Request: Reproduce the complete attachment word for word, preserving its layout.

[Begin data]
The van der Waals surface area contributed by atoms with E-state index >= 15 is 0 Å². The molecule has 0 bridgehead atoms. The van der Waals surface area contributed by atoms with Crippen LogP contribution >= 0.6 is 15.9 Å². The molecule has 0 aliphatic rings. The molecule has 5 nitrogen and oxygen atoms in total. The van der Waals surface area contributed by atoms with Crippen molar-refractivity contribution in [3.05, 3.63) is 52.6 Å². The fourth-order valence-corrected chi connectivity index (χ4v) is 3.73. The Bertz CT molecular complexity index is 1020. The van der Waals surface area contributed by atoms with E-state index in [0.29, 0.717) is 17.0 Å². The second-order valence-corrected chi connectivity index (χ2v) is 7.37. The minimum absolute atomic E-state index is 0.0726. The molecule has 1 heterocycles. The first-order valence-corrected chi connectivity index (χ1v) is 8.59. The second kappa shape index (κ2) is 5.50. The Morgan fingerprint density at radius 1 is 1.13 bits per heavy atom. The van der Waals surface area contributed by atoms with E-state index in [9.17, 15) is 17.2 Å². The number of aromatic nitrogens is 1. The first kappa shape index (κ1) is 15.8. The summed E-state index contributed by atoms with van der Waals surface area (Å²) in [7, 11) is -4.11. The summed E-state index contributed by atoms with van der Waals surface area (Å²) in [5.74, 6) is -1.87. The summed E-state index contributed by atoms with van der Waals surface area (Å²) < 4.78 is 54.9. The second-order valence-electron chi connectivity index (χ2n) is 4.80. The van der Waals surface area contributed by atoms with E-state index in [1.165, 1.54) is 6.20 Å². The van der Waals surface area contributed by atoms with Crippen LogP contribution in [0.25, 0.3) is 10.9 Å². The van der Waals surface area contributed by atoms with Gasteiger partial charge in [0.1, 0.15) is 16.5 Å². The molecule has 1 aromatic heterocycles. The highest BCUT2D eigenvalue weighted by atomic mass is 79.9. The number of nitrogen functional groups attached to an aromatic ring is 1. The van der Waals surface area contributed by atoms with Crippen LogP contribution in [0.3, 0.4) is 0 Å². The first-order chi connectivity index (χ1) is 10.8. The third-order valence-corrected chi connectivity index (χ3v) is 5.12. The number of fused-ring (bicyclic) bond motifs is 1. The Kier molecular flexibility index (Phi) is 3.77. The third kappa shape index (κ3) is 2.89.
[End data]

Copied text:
The van der Waals surface area contributed by atoms with E-state index >= 15 is 0 Å². The molecule has 0 bridgehead atoms. The van der Waals surface area contributed by atoms with Crippen LogP contribution >= 0.6 is 15.9 Å². The molecule has 0 aliphatic rings. The molecule has 5 nitrogen and oxygen atoms in total. The van der Waals surface area contributed by atoms with Crippen molar-refractivity contribution in [3.05, 3.63) is 52.6 Å². The fourth-order valence-corrected chi connectivity index (χ4v) is 3.73. The Bertz CT molecular complexity index is 1020. The van der Waals surface area contributed by atoms with E-state index in [0.29, 0.717) is 17.0 Å². The second-order valence-corrected chi connectivity index (χ2v) is 7.37. The minimum absolute atomic E-state index is 0.0726. The molecule has 1 heterocycles. The first-order valence-corrected chi connectivity index (χ1v) is 8.59. The second kappa shape index (κ2) is 5.50. The Morgan fingerprint density at radius 1 is 1.13 bits per heavy atom. The van der Waals surface area contributed by atoms with E-state index in [9.17, 15) is 17.2 Å². The number of aromatic nitrogens is 1. The first kappa shape index (κ1) is 15.8. The summed E-state index contributed by atoms with van der Waals surface area (Å²) in [7, 11) is -4.11. The summed E-state index contributed by atoms with van der Waals surface area (Å²) in [5.74, 6) is -1.87. The summed E-state index contributed by atoms with van der Waals surface area (Å²) < 4.78 is 54.9. The second-order valence-electron chi connectivity index (χ2n) is 4.80. The van der Waals surface area contributed by atoms with E-state index in [1.165, 1.54) is 6.20 Å². The van der Waals surface area contributed by atoms with Crippen LogP contribution in [0.25, 0.3) is 10.9 Å². The van der Waals surface area contributed by atoms with Gasteiger partial charge in [0.1, 0.15) is 16.5 Å². The molecule has 1 aromatic heterocycles. The highest BCUT2D eigenvalue weighted by atomic mass is 79.9. The number of nitrogen functional groups attached to an aromatic ring is 1. The van der Waals surface area contributed by atoms with Crippen LogP contribution in [0.3, 0.4) is 0 Å². The first-order chi connectivity index (χ1) is 10.8. The third-order valence-corrected chi connectivity index (χ3v) is 5.12. The number of fused-ring (bicyclic) bond motifs is 1. The Kier molecular flexibility index (Phi) is 3.77. The third kappa shape index (κ3) is 2.89.